3. An exercise plan
It's not just kids who are under stress; the bad economy has school systems slashing budgets and, as a result, school sports programs. While some school systems are asking parents to pony up the difference, at an average cost of $93 per sport per season, a survey from the University of Michigan C.S. Mott Children's Hospital National Poll on Children's Health showed that about 12 percent of parents are just pulling kids out of sports to save money. Organized sports are a good way to make sure your kids get a consistent level of exercise, but studies show that parents who exercise have children who exercise. Take your children out for walks, hikes, and bike rides, advises Jeffrey Rossman, PhD, Rodale.com advisor and director of life management at Canyon Ranch in Lenox, Massachusetts. And get them involved in household chores, especially the more physically active ones like yard work and gardening.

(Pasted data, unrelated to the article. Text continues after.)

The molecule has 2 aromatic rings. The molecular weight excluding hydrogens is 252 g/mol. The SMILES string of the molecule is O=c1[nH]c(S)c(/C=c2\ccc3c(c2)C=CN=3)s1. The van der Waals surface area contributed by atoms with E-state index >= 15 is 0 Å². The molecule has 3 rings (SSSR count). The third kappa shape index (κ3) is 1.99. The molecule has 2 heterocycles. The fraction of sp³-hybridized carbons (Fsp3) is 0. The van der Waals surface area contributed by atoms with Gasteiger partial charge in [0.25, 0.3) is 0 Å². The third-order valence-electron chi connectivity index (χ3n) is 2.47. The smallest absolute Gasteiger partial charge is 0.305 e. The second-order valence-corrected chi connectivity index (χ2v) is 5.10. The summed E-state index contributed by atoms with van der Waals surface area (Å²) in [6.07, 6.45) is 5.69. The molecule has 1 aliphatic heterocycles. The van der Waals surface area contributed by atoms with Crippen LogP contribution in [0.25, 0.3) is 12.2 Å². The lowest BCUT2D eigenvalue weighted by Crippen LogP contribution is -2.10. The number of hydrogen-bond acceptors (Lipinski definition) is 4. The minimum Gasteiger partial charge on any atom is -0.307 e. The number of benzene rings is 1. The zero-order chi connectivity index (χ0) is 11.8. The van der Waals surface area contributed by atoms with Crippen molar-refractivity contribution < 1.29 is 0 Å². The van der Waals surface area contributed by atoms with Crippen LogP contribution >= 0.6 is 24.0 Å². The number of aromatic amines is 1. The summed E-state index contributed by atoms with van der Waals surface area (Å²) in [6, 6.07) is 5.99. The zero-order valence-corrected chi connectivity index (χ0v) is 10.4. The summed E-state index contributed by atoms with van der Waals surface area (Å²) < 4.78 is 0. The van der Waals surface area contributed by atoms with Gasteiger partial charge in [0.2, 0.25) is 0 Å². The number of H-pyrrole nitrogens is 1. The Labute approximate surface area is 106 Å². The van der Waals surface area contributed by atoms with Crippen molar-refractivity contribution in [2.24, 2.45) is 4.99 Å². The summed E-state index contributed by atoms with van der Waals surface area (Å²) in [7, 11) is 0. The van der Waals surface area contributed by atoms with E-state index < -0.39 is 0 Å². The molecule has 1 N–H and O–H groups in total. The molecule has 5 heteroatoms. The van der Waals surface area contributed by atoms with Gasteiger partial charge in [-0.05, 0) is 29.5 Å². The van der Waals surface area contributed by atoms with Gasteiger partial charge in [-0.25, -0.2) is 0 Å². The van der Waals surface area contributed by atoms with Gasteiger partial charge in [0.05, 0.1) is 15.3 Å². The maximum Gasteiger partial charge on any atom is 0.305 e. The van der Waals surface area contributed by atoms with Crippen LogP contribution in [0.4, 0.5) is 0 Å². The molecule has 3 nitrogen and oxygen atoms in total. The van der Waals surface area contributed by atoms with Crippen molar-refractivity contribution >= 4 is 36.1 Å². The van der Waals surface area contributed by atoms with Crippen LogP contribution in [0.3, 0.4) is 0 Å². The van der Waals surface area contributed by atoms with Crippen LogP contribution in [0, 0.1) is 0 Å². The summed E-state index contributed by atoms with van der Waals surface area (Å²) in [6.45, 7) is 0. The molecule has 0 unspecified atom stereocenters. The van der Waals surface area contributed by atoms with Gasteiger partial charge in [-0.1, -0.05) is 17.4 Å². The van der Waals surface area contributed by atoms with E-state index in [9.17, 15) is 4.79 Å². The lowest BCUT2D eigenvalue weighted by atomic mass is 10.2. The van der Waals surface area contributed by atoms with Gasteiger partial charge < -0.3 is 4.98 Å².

The payoff: Smarter kids. Dartmouth University researchers studied the effects of exercise on the brains of teenagers and younger children and, not surprisingly, found that kids who exercise regularly have lower stress levels. But they also had better memories and were better able to learn and retain information than kids who exercised sporadically. They also noted that children suffering from ADHD responded to non-drug behavior-modification programs after being on regular exercise programs better than more sedentary children did.